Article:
I was 20. We were just settling in to a house that Jeno and I were in the process of buying from his parents. Jeno had just received a significant compensation pay out (for the time) for injuries sustained in a motor bike accident (he was a little accident prone).
I remember thinking, “well, life is easy street from here on in”. We would own this home outright, I had my dream job, there was a green Porsche 911 with “Freddo” number plates parked in the driveway, two other cars, a great network of friends, life was fun, simple and easy.
It was a November afternoon and rain had been ‘bucketing’ down for a week or more. I was at home waiting for delivery of a new waterbed that Jeno and I had chosen. Jeno had gone to Penrith to get some new tyres for the Porsche. The delivery man was late, and very apologetic. There’d been an accident on Bodington Hill involving some ‘foreign job’ and he’d been delayed.
That afternoon I’d been at work and Jeno dropped in to pick up some money. We kissed and said “see you later”. I remember that day I’d just finished reading Erich Segal’s Love Story.
Life ‘turns on a dime’
When the waterbed man finally finished, my dear friend Lisa came in to the house, took me to the kitchen, and told me.
There had been a head on collision on Bodington Hill. Jeno’s car had aquaplaned in the wet and collided with an oncoming car. As the petrol tank was at the front of the Porsche, it had ruptured, ignited and exploded. The Porsche was incinerated, along with Jeno. His friend Derek, probably in shock, had somehow managed to run clear, albeit with a significant injury to his ankle.
In that moment, everything changed. I fell to the floor. That’s how quickly life can change from fun, simple and easy to my own personal version of hell.
I was 20. I was not at all resourced to deal with this. Life had never dealt me a bad card. Suddenly, I was holding a handful of rubbish.
Dark night of the soul
What followed was a period of shock and intense darkness. I left my job. Lay in bed. All day. Every day. For months. Dear Lisa moved in to look after me. I didn’t want to experience any of this. I didn’t want to be here. I wanted to slip, silently away, and not exist.
I withdrew more and more. I was clinically depressed. Life became darker and darker. I was suicidal. I made several attempts to over-dose on over the counter medications.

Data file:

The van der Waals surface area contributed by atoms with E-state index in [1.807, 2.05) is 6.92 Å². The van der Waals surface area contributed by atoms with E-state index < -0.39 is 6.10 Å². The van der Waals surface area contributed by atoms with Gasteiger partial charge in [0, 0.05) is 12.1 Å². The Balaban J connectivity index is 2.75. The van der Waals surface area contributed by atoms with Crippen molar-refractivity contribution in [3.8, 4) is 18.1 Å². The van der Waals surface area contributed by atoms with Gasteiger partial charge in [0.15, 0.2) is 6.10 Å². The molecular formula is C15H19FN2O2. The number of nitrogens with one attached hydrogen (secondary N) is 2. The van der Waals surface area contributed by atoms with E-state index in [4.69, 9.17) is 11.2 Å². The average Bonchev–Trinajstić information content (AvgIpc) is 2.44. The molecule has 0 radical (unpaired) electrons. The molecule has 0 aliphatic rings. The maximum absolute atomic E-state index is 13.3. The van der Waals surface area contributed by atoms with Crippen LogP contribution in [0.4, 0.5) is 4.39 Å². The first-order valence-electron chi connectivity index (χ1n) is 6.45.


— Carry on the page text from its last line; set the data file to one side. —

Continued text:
The light within
On one of these occasions, in intense concentration, willing myself to not exist, I suddenly dropped into a different state of consciousness. I wasn’t my body. I was somehow in my body, but in a different dimension. Formless, timeless, a beautiful sensation of peace, love and oneness. I felt connected to everything.
I wanted to stay here more than anything else. And yet, I somehow knew that if I let go that I would slip into darkness. An internal dialogue began:
“I want to stay here”
“what have you done in your life that wasn’t for your self?”
This wasn’t a punitive voice, just the insistence that the requirement of this state was a level of selflessness that I had yet to understand.
I scanned and scanned. Nope, there was nothing that I’d done that wasn’t out of complete self-interest. I had to go back, damn it. To do the ‘hard yards’ to find my way back to this way of being. But, the incredible gift of this experience was that I knew it existed.
I was so excited. I’d found God! Of course, I had to go and tell all of my friends. They all looked at me like I was completely mad. The kindest amongst them humoured me, but, it was becoming clear to me that this was a quiet, personal, inner journey. A quest that I would be taking on my own. My spiritual journey had begun.
An unresolved riddle
That was 35 years ago. I am so grateful for that original ‘vision’. That moment of dropping out of time, to taste the timeless, so that I could come back and use my time to find my way back to it once and for all.